Starting VM with Custom Image, Security Group and Key-Pair via JClouds

Introduction

Recently I needed to programatically start EC2 instances from a private AMI (VM Image) as a part of a new provisioning algorithm I was working on. I also wanted to specify my predefined security group and key-pair, so that the new VM is usable right away. Lastly, I wanted to implement it as EC2-independent as possible, so that I can include multiple clouds later on.

There are a few Multi-Cloud libraries out there, whose purpose is to provide just that - a cloud provider agnostic API for managing cloud resources. After struggling a bit with both Apache LibCloud and Apache JClouds I could finally implement this in JClouds.

JClouds Implementation

The easiest way to set up JClouds is by using it as a Maven dependency. The following method implements the provisioning:

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public static List<List<String>> launchInstances(
        String providerId,
        String userName,
        String password,
        String locationId,
        String imageId,
        String hardwareId,
        String securityGroupName,
        String keyPairName,
        String groupName,
        int numVMs,
        Properties imageOwnerIdFilter) {
 
    // Get the Compute abstraction for the provider.
    // Override the available VM images
    ComputeService compute = ContextBuilder.
            newBuilder(providerId).
            credentials(userName, password).
            overrides(imageOwnerIdFilter).
            buildView(ComputeServiceContext.class).getComputeService();
 
    // Create a template for the VM
    Template template = compute.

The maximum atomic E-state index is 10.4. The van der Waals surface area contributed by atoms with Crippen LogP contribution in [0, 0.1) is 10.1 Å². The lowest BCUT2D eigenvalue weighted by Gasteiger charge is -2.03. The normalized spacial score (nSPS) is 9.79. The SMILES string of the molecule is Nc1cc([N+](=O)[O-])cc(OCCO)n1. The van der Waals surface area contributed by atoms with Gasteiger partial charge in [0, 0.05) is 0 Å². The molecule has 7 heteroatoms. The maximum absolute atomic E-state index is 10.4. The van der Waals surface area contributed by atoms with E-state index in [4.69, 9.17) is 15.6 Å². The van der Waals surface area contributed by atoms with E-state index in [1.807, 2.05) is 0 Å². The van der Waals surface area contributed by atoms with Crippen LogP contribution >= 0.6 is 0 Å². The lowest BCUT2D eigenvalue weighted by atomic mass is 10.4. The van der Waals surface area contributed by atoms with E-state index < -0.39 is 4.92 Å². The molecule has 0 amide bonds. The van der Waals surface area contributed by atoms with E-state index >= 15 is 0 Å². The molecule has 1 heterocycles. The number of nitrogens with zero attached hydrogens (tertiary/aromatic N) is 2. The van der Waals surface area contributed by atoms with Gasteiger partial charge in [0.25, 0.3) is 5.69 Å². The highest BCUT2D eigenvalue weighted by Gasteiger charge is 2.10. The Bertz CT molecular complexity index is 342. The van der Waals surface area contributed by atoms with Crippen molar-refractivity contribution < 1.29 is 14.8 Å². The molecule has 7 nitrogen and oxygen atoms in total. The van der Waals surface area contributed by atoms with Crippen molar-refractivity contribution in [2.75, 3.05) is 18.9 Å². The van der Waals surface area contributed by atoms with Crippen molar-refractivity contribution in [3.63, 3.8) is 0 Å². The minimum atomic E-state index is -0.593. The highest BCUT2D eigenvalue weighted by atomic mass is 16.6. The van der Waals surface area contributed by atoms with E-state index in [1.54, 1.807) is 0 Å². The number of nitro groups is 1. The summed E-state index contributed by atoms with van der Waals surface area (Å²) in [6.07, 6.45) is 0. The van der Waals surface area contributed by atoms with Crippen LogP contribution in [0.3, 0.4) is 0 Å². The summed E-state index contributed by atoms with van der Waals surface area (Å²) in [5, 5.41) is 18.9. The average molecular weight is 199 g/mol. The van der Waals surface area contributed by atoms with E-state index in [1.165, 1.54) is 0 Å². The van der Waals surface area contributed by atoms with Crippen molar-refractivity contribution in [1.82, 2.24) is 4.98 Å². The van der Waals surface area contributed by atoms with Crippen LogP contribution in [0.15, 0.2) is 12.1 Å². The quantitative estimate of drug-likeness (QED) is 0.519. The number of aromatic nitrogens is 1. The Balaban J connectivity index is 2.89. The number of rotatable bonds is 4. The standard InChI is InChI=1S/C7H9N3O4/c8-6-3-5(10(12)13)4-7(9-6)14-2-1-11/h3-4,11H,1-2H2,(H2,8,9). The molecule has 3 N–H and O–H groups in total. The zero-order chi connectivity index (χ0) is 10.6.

templateBuilder().
            locationId(locationId).
            imageId(imageId).
            hardwareId(hardwareId).build();
 
    // Specify your own security group
    TemplateOptions options = template.getOptions();
    options.securityGroups(securityGroupName);
 
    // Specify your own keypair if the current provider allows for this
    try {
        Method keyPairMethod = options.getClass().getMethod("keyPair", String.class);
        keyPairMethod.invoke(options, keyPairName);
    } catch (NoSuchMethodException | SecurityException | IllegalAccessException | IllegalArgumentException
            | InvocationTargetException e) {
        throw new IllegalStateException("Provider: " + providerId + " does not support specifying key-pairs.", e);
    }
 
    final List<List<String>> launchedNodesAddresses = new ArrayList<>();
    try {
        // Launch the instances...
        Set<? extends NodeMetadata> launchedNodesMetadata = compute.createNodesInGroup(groupName, numVMs, template);
 
        // Collect the addresses ...
        for (NodeMetadata nodeMetadata : launchedNodesMetadata) {
            launchedNodesAddresses.add(new ArrayList<>(nodeMetadata.getPublicAddresses()));
        }
    } catch (RunNodesException e) {
        throw new IllegalStateException("Nodes could not be created.", e);